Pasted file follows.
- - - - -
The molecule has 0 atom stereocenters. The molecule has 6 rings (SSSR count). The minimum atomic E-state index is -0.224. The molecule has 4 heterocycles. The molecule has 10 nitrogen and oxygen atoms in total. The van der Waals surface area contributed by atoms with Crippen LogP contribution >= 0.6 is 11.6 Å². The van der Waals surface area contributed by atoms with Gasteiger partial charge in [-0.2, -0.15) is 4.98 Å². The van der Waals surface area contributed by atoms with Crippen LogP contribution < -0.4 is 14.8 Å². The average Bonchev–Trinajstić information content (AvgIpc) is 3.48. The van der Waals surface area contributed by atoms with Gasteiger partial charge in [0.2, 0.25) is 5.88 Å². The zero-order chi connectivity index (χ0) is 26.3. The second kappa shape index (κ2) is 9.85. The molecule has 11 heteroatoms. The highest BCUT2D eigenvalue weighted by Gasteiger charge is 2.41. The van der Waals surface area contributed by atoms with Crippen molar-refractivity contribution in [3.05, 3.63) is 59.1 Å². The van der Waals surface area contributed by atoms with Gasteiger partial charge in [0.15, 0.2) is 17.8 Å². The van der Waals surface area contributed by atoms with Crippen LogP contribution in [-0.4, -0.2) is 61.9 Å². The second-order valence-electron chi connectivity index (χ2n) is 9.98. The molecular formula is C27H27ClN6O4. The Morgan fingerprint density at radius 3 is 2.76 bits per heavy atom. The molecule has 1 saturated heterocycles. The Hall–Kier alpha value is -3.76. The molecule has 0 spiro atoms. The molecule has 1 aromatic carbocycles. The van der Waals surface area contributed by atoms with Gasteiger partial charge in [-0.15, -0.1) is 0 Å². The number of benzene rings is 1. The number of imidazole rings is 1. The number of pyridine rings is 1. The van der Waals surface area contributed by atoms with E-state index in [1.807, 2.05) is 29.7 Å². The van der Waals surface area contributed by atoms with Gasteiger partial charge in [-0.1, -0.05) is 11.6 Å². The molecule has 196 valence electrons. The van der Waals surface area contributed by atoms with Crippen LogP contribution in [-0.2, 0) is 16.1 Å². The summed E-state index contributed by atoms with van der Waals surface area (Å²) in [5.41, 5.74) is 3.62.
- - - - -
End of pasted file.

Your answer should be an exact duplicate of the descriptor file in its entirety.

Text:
The molecule has 0 atom stereocenters. The molecule has 6 rings (SSSR count). The minimum atomic E-state index is -0.224. The molecule has 4 heterocycles. The molecule has 10 nitrogen and oxygen atoms in total. The van der Waals surface area contributed by atoms with Crippen LogP contribution >= 0.6 is 11.6 Å². The van der Waals surface area contributed by atoms with Gasteiger partial charge in [-0.2, -0.15) is 4.98 Å². The van der Waals surface area contributed by atoms with Crippen LogP contribution < -0.4 is 14.8 Å². The average Bonchev–Trinajstić information content (AvgIpc) is 3.48. The van der Waals surface area contributed by atoms with Gasteiger partial charge in [0.2, 0.25) is 5.88 Å². The zero-order chi connectivity index (χ0) is 26.3. The second kappa shape index (κ2) is 9.85. The molecule has 11 heteroatoms. The highest BCUT2D eigenvalue weighted by Gasteiger charge is 2.41. The van der Waals surface area contributed by atoms with Crippen molar-refractivity contribution in [3.05, 3.63) is 59.1 Å². The van der Waals surface area contributed by atoms with Gasteiger partial charge in [0.15, 0.2) is 17.8 Å². The van der Waals surface area contributed by atoms with Crippen LogP contribution in [-0.4, -0.2) is 61.9 Å². The second-order valence-electron chi connectivity index (χ2n) is 9.98. The molecular formula is C27H27ClN6O4. The Morgan fingerprint density at radius 3 is 2.76 bits per heavy atom. The molecule has 1 saturated heterocycles. The Hall–Kier alpha value is -3.76. The molecule has 0 spiro atoms. The molecule has 1 aromatic carbocycles. The van der Waals surface area contributed by atoms with Gasteiger partial charge in [-0.15, -0.1) is 0 Å². The number of benzene rings is 1. The number of imidazole rings is 1. The number of pyridine rings is 1. The van der Waals surface area contributed by atoms with E-state index in [1.807, 2.05) is 29.7 Å². The van der Waals surface area contributed by atoms with Gasteiger partial charge in [-0.1, -0.05) is 11.6 Å². The molecule has 196 valence electrons. The van der Waals surface area contributed by atoms with Crippen LogP contribution in [-0.2, 0) is 16.1 Å². The summed E-state index contributed by atoms with van der Waals surface area (Å²) in [5.41, 5.74) is 3.62.